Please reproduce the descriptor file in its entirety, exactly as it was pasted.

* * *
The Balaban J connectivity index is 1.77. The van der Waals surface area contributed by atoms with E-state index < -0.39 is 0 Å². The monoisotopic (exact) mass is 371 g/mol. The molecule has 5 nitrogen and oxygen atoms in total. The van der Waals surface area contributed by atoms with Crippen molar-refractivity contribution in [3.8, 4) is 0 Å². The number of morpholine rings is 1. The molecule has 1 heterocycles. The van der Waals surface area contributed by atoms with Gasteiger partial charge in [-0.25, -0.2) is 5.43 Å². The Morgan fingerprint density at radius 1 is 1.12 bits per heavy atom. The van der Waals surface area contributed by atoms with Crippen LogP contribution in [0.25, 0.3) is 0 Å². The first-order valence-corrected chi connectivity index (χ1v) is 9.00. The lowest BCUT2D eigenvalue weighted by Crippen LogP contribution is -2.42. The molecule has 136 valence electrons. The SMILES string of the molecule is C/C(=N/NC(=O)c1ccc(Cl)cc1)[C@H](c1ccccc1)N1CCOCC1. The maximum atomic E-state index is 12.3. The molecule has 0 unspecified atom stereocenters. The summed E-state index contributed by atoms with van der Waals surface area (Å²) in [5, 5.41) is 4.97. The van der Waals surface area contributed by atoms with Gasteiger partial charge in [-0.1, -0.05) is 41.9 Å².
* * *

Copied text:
The Balaban J connectivity index is 1.77. The van der Waals surface area contributed by atoms with E-state index < -0.39 is 0 Å². The monoisotopic (exact) mass is 371 g/mol. The molecule has 5 nitrogen and oxygen atoms in total. The van der Waals surface area contributed by atoms with Crippen molar-refractivity contribution in [3.8, 4) is 0 Å². The number of morpholine rings is 1. The molecule has 1 heterocycles. The van der Waals surface area contributed by atoms with Gasteiger partial charge in [-0.25, -0.2) is 5.43 Å². The Morgan fingerprint density at radius 1 is 1.12 bits per heavy atom. The van der Waals surface area contributed by atoms with Crippen LogP contribution in [0.25, 0.3) is 0 Å². The first-order valence-corrected chi connectivity index (χ1v) is 9.00. The lowest BCUT2D eigenvalue weighted by Crippen LogP contribution is -2.42. The molecule has 136 valence electrons. The SMILES string of the molecule is C/C(=N/NC(=O)c1ccc(Cl)cc1)[C@H](c1ccccc1)N1CCOCC1. The maximum atomic E-state index is 12.3. The molecule has 0 unspecified atom stereocenters. The summed E-state index contributed by atoms with van der Waals surface area (Å²) in [5, 5.41) is 4.97. The van der Waals surface area contributed by atoms with Gasteiger partial charge in [-0.1, -0.05) is 41.9 Å².